The Left Now Calls for Ending Tax Exemptions for Churches

The Left Now Calls for Ending Tax Exemptions for Churches

Gay marriage won’t hurt Christians, they said.

It’s all about love and equality, they said. And they encouraged us to place rainbows on our Facebook portraits.

But when it comes to the Left, having same-sex marriage is never enough. Now progressive writers are calling for stripping churches of their tax exempt status. As a result, it may end the lives of many churches, which undoubtedly is the goal of many progressives. lovewins

Laws passed in 1909, 1913, and 1919 exempted non-profits — including houses of worship — from corporate excise and income taxes, and allowed contributions to those organizations to be tax exempt as well. It was feared that charitable giving would be throttled back with the passage of the new income tax.

Now progressive writer Mark Oppenheimer is eyeing churches as a huge cash cow (and when did any leftist ignore the possibility of plundering a private entity for increasing government coffers?):

Defenders of tax exemptions and deductions argue that if we got rid of them charitable giving would drop. It surely would, although how much, we can’t say. But of course government revenue would go up, and that money could be used to, say, house the homeless and feed the hungry. We’d have fewer church soup kitchens — but countries that truly care about poverty don’t rely on churches to run soup kitchens.

Helpfully adding more fuel to the fire set by Oppenheimer is Dylan Matthews at the Washington Post, whose 2013 article informed readers that “You give religions more than $82.5 billion a year.” Adding a picture of the outrageously wealthy (and some would say fraudulent) mega-church preacher Joel Osteen and his wife Victoria, Matthews used data gleaned from a sociologist who is a contributor to a publication of the Council for Secular Humanism (no bias there) to show how he thinks we’re all being fleeced by organized religion.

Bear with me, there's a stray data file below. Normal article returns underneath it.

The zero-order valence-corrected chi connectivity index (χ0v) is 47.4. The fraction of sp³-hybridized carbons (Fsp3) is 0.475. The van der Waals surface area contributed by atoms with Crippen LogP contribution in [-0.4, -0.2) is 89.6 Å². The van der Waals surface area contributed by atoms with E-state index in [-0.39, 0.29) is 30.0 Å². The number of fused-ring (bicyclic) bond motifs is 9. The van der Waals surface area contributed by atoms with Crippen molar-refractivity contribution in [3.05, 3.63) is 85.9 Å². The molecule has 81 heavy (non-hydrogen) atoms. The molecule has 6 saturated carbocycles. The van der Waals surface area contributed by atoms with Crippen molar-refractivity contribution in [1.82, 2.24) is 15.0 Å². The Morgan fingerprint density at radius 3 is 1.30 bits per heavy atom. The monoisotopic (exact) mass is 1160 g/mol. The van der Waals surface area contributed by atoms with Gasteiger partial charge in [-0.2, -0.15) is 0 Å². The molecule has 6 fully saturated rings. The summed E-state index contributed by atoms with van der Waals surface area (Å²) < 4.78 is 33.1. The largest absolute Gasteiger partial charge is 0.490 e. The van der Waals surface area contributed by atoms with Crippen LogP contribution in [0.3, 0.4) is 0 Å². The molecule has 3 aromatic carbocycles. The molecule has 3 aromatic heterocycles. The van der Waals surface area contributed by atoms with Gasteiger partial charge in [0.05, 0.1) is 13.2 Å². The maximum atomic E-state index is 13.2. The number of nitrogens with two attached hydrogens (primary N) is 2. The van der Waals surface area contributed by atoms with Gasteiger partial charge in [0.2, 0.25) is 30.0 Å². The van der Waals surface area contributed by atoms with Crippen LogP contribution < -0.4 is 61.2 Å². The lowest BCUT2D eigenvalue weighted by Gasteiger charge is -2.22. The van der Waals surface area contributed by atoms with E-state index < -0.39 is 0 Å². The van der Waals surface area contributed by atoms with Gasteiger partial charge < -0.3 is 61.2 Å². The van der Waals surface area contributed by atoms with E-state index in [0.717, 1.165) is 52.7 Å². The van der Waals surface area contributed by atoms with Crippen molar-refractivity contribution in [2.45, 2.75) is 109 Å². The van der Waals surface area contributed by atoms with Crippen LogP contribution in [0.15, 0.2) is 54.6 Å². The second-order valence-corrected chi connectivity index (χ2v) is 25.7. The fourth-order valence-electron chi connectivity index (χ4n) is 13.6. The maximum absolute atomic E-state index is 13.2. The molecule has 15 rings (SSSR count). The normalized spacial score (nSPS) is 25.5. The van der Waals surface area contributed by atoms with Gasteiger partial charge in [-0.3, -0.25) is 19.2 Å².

osteen
The Osteens

Denny Burke, a professor of Biblical Studies and Ethics, finds a more sinister motive behind Oppenheimer’s call to abolish churches’ tax exempt status. Writing in The Federalist, Burke finds an agenda that would demand all houses of worship jump on board with same sex marriage, or face being shut down by the Powers That Be.

Never mind that the average base salary of a full-time senior pastor ranges from $33,000 to $70,000 (source). Never mind that ministers do pay income taxes. Never mind that it is absurd to suggest not paying taxes is a subsidy. Never mind that exemptions do function to keep church and state out of one another’s business. . . .

No, the real intent of removing tax-exempt status is to cripple the institutions that continue their dissent from the sexual revolution. When tax exemptions are removed, donors will give far less than they are giving now. Churches will become liable to property taxes. That means that many churches will have to forfeit their property to the government because they won’t be able to afford the taxes they have to pay on it. Many of them wouldn’t be able to pay them now. If donations went down, they would be that much further from being able to pay them. As a result, churches that reside on valuable properties in urban locations would be immediately vulnerable. Eventually, so would everyone else.

Furthermore, consider how the IRS would handle the taxation of churches. Do you think the IRS — which notoriously punished conservative non-profits — would be fair in how it would levy the tax bill on houses of worship? Which churches would find favor with the IRS — a church of the Southern Baptist Convention, which declared that its churches would ‘not obey’ the Supreme Court’s dictum on same-sex marriage? Or an Episcopal church, which not only has blessed same-sex unions but consecrated openly-gay Bishop Gene Robinson in 2003?

I think we know the answer. So much for the vaunted “separation of church and state.”

The Supreme Court may have thought the same-sex issue was settled. Not at all. The actions of five black-robed liberal jurists has opened the proverbial can of worms for us all.

Written by

Kim is a pint-sized patriot who packs some big contradictions. She is a Baby Boomer who never became a hippie, an active Republican who first registered as a Democrat (okay, it was to help a sorority sister's father in his run for sheriff), and a devout Lutheran who practices yoga. Growing up in small-town Indiana, now living in the Kansas City metro, Kim is a conservative Midwestern gal whose heart is also in the Seattle area, where her eldest daughter, son-in-law, and grandson live. Kim is a working speech pathologist who left school system employment behind to subcontract to an agency, and has never looked back. She describes her conservatism as falling in the mold of Russell Kirk's Ten Conservative Principles. Don't know what they are? Google them!

1 Comment
  • kalitia says:

    The church may have to go underground. It has done so many times in the past in many places in the world. It always survives.

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